The Corner

White House Messaging Undergoes Structural Change

Bye-bye, hope and change. Hello, denial and defeatism.

Today’s jobs numbers have taken the wind out of the administration’s blustering economic sails. As high school and college grads poured into the job market in June, employers managed to add only 18,000 jobs — the lowest number in nine months. Unemployment rose to 9.2 percent, and the underemployment rate soared to 16.2 percent — the highest since December.

In a fleeting Rose Garden appearance today, the president urged patience and advocated a less-than-inspirational economic agenda of Patent Office reform, a new bureaucracy (an “infrastructure bank), and extension of December’s payroll tax cut. (Why not? Look how well the temporary cut has sparked the economy so far!) He then retreated swiftly to the White House, refusing to take a single question.

The evidence that Obamanomics has failed — long-term unemployment is higher now than at any time in more than 60 years — is overwhelming. Even the White House senses its “stimulus” mantra won’t wash any more. After publicly chuckling that the much-vaunted “shovel-ready jobs weren’t so shovel ready,” [ha-ha!] the president can’t very well maintain that prosperity is just around the corner if only we keep spending ourselves deeper into debt.

Thus, we see two new messages emerging. First, the 1970s-esque acknowledgement that, yes, the economy stinks, but there’s nothing the president or anyone else can do about it. Why? Because there has been a “structural change” in the economy. The moral of this argument: “Get used to 10 percent unemployment, 15 percent underemployment, and bid a fond adieu to the American dream.”

It’s a message of resignation. Yes, it says, we’re doomed for economic decline no matter what, but trust us to manage it more gracefully than anyone else.

But Americans will likely stand athwart such defeatism and say “Stop!” There is no need, they will say, to tolerate European levels of unemployment. It’s an increasingly easy sell: Jettison the President’s European-style economic policies, and you jettison European-style unemployment.

The second new message emanating from the White House is strictly political. Unemployment numbers are no big whoop, says senior presidential advisor David Plouffe, because the president can win reelection even if the economy is in the tank. While doubtless reassuring to the 454 White House aides earning more than $37 million this year, that news provides little comfort to the 14.1 million Americans currently looking for a job.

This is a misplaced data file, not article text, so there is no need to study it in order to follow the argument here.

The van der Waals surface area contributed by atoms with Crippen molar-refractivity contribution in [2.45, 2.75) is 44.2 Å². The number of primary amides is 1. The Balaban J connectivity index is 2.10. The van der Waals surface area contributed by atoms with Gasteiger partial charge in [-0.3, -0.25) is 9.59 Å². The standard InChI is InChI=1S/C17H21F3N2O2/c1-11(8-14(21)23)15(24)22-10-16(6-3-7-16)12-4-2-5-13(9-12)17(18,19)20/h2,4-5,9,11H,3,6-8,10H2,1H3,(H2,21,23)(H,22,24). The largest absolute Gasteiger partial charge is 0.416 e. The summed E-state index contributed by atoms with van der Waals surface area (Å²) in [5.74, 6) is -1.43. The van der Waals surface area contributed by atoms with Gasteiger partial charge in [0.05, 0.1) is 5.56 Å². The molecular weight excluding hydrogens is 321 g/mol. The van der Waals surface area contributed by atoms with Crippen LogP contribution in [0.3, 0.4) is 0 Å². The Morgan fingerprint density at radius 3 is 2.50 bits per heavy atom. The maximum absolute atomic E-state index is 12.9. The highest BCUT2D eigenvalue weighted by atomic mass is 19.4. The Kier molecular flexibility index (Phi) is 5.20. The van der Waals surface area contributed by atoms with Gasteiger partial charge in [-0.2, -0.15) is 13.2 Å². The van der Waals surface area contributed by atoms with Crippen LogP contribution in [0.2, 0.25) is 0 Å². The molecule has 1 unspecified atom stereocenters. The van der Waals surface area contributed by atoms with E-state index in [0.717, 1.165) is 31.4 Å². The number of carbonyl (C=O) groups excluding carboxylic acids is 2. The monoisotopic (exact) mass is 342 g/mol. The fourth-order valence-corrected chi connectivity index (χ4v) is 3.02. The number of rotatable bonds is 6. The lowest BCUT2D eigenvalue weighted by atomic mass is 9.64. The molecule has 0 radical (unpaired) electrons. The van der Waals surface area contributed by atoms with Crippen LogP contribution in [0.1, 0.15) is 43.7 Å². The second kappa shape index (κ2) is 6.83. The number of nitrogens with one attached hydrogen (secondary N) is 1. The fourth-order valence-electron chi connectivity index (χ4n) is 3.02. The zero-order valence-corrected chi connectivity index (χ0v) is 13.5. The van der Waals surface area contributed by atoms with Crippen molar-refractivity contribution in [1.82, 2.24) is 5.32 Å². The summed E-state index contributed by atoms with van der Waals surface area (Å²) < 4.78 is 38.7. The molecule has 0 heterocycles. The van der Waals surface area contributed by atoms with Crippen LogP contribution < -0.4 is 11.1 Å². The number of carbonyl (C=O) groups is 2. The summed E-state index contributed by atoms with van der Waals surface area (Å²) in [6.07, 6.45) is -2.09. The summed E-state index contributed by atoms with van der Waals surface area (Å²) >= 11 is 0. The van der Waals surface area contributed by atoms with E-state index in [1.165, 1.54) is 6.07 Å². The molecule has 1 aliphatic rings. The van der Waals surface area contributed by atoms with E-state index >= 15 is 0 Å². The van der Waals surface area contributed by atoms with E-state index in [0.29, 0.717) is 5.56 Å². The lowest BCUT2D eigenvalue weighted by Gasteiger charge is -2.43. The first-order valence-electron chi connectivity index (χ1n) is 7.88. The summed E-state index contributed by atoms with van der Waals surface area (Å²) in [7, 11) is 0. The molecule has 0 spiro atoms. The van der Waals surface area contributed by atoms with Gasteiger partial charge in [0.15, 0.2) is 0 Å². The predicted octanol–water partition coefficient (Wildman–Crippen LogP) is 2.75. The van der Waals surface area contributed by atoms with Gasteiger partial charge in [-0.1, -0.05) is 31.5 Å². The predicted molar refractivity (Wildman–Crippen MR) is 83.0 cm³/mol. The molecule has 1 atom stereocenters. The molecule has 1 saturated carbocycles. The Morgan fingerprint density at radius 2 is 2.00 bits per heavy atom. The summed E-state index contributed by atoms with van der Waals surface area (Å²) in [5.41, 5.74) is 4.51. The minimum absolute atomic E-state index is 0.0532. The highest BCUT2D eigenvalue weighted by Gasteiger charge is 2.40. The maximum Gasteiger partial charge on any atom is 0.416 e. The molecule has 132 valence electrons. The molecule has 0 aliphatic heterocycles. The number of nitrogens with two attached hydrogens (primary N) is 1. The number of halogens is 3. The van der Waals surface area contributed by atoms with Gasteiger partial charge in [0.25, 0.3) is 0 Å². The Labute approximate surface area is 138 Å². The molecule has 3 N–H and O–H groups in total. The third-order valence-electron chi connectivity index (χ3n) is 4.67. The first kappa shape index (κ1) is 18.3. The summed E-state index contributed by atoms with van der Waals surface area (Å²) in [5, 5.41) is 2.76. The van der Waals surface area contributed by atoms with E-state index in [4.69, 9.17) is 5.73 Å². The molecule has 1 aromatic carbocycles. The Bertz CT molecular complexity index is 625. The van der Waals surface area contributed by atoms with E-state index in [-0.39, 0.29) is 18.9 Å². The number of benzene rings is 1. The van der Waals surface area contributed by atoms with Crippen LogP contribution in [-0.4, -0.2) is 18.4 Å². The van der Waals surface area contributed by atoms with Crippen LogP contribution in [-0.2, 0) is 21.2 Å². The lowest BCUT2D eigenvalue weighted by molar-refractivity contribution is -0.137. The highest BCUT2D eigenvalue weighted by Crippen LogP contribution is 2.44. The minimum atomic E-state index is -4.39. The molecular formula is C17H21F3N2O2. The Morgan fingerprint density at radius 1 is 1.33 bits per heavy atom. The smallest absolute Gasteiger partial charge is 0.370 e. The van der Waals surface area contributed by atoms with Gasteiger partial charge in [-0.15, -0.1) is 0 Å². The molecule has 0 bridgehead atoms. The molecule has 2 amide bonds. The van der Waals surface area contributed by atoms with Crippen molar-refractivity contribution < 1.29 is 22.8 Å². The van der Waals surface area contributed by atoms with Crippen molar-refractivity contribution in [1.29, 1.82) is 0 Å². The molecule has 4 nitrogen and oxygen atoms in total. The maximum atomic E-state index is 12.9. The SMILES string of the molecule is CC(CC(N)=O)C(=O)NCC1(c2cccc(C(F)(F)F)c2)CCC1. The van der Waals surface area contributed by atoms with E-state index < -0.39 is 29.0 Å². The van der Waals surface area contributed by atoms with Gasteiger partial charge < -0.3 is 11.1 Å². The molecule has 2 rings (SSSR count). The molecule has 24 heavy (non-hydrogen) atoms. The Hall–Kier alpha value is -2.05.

Plouffe, Obama’s 2008 campaign manager, sprang this message yesterday at a Bloomberg breakfast:

The average American does not view the economy through the prism of GDP or unemployment rates or even monthly jobs numbers. People won’t vote based on the unemployment rate, they’re going to vote based on: “How do I feel about my own situation? Do I believe the president makes decisions based on me and my family?”

One is tempted to ask Mr. Plouffe: “Just what part of ‘It’s the economy, stupid’ don’t you understand?” But perhaps history is wrong and Mr. Plouffe is right in saying that feelings outweigh employment in matters electoral. Yet, even if that is the case, Plouffe shouldn’t count his electoral chickens just yet. The fact is, most Americans don’t feel that great about their situation. A recent McClatchy-Marist Poll found that 77 percent of registered voters (and 72 percent of Democrats) “think the U.S. economy is currently in a recession.”Last month, a Bloomberg National Poll found that Americans feel — by a 44 percent to 34 percent margin — that they are worse off than when Obama took office. Even more ominously, 55 percent feel their children are now destined to have a lower standard of living than they do.

White House messaging has definitely undergone major “structural change” since 2008. “Hope and change” has given way to “Hey, this job’s tough. Lower your expectations, America.”

— Michael Franc is vice president of government studies at the Heritage Foundation.


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